During the bulk of the expansive, six-hour-plus hearing Friday, the defense and prosecution sparred over whether the state should have to hand over all DNA records used to identify him. Heated at times, the attorneys for the two sides pleaded with Judge either to rule the documents be released through discovery or issue an order to protect all information about the use of investigative genetic genealogy (IGG), a process where detectives build a family tree based on DNA profiles to zero in on a suspect.
Over objections from the prosecution, Judge allowed the defense to call four witnesses to testify during the pretrial hearing on the relevance of the newer DNA technique prosecutors have acknowledged the FBI used while assisting state and local police in their eight-week manhunt. The witnesses included two IGG experts and a pair of attorneys who specialize in discovery and IGG.
Among them was Stephen Mercer, a longtime criminal defense attorney in Maryland with expertise in scientific evidence and DNA databases. He testified that release of IGG records in cases where it has been used is the “minimum practice standard,” so a defense team can mount an effective case on behalf of its client.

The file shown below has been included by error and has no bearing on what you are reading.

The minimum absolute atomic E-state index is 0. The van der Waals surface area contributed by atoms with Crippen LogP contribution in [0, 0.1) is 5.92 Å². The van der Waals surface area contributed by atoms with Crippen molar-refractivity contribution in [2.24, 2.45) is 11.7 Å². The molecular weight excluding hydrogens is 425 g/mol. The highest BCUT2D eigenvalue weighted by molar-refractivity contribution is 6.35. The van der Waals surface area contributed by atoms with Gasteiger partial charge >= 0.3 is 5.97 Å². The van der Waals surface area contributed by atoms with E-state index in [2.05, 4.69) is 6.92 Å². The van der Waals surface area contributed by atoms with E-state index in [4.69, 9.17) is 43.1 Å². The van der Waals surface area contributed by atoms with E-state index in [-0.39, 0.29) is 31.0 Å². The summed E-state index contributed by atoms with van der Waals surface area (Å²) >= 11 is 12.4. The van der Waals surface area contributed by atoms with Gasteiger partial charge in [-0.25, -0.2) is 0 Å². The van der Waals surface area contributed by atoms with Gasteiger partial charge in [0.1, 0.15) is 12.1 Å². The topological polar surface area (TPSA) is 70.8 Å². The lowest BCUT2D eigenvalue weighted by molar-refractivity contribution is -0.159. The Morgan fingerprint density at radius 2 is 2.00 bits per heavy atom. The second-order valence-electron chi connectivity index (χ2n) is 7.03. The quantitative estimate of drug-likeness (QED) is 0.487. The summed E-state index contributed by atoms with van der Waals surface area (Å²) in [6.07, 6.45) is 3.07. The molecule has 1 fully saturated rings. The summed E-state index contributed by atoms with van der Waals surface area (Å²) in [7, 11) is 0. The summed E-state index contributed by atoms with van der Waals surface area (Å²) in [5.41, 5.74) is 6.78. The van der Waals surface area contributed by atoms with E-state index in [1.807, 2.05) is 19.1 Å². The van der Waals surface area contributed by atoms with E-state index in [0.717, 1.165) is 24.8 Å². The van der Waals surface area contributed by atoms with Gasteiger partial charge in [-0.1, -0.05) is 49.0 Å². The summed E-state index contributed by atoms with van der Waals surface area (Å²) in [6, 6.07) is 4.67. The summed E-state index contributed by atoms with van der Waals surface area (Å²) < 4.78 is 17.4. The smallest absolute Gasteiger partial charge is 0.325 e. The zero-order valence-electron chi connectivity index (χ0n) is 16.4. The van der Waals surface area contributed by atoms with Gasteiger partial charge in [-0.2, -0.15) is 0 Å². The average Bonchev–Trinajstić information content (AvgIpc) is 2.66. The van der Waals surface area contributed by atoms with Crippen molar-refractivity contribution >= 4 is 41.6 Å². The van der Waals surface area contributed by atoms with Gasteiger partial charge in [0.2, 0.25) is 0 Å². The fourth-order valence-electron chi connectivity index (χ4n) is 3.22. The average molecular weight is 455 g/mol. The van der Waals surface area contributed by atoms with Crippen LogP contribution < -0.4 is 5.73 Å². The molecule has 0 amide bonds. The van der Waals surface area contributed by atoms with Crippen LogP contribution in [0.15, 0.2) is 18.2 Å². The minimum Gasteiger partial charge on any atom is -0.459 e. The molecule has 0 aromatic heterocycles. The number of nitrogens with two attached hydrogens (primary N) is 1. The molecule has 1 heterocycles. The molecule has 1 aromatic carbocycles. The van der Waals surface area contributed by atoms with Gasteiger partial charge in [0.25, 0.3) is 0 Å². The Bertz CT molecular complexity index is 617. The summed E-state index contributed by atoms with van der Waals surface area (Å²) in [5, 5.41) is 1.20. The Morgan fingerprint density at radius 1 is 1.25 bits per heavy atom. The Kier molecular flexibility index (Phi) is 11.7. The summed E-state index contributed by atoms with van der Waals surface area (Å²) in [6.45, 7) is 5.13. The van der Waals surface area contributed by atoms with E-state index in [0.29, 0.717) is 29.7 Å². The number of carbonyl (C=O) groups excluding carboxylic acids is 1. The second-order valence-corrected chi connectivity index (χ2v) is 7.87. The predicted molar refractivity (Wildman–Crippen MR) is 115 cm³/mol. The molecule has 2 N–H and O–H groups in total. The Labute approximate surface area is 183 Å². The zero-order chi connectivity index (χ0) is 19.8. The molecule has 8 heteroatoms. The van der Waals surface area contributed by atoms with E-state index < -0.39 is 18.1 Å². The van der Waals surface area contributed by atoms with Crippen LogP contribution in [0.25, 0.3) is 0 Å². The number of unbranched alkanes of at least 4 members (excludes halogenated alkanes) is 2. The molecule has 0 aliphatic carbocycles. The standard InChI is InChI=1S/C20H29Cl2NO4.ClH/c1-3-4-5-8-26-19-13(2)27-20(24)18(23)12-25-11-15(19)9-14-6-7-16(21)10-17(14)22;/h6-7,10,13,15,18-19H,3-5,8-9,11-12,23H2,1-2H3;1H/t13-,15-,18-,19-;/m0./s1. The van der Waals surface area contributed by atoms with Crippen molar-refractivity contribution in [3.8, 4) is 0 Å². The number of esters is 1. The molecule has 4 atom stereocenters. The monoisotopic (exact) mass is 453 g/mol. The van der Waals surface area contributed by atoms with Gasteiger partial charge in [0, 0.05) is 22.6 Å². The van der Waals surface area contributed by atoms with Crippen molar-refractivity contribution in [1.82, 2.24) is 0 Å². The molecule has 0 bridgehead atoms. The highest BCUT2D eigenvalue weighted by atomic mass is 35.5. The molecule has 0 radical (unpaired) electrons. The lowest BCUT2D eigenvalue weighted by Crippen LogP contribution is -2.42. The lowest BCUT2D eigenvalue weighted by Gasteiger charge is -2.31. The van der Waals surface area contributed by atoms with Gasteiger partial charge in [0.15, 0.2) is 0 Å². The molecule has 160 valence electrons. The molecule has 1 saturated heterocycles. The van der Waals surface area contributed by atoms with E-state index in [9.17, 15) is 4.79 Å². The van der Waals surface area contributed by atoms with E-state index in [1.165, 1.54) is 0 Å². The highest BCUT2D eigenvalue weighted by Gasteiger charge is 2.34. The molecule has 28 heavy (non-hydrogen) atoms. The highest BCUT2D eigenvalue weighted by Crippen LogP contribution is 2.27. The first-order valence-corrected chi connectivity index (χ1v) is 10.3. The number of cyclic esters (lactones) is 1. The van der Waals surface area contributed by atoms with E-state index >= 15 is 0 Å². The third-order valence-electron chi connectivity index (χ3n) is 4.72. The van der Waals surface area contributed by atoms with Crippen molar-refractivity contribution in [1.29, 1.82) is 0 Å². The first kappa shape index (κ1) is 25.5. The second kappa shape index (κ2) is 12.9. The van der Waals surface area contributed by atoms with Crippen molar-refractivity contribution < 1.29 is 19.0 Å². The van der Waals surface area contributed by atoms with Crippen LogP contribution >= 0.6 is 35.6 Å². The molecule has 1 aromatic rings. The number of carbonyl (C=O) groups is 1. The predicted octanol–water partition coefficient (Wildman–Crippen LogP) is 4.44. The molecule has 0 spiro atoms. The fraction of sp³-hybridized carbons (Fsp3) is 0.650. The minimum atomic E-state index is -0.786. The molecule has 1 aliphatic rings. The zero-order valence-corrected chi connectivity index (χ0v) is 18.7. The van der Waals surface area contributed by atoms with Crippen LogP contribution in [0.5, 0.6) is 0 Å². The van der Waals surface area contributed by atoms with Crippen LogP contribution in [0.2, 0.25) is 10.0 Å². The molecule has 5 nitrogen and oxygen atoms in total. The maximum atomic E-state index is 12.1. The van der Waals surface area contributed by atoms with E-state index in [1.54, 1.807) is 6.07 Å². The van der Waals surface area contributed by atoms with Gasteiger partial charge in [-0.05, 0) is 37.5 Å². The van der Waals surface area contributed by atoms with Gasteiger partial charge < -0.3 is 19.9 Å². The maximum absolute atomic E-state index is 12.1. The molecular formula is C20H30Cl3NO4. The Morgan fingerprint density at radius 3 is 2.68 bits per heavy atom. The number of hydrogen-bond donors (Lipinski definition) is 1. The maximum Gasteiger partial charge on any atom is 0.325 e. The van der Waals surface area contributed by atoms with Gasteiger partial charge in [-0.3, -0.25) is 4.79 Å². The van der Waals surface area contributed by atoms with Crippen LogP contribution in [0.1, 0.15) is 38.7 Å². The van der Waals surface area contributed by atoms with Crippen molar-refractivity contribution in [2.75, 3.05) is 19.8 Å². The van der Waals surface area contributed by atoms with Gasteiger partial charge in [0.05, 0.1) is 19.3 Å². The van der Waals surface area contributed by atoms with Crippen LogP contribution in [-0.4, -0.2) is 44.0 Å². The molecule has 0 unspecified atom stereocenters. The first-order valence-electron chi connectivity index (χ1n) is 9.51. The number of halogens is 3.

“The attorney must obtain discovery of the scientific testing of the evidence sampled,” Mercer said. “And that is particularly so in a capital case. Particularly an environmental sample of trace DNA is absolutely crucial, because it informs the scope of the investigation and the experts to get.”
Kohberger’s attorneys argued the testimony mixed with their previous arguments clearly demonstrated why they needed the disputed records.
“Every single person in this courtroom should have pause when talking about a forensic science that is no more than five years old,” public defender Elisa Massoth told Judge. “Cumulatively, it is overwhelming that we must have this evidence to do this work.”
But Idaho’s discovery rules do not require the state to turn over such records, countered Jeff Nye, chief of the Idaho attorney general’s criminal law division, for the prosecution. IGG does not represent a scientific test, he argued, nor does the information help prove the defendant’s innocence — elements that could require their disclosure. Rather, Nye said, IGG is merely an advanced method used by police to obtain an investigative lead.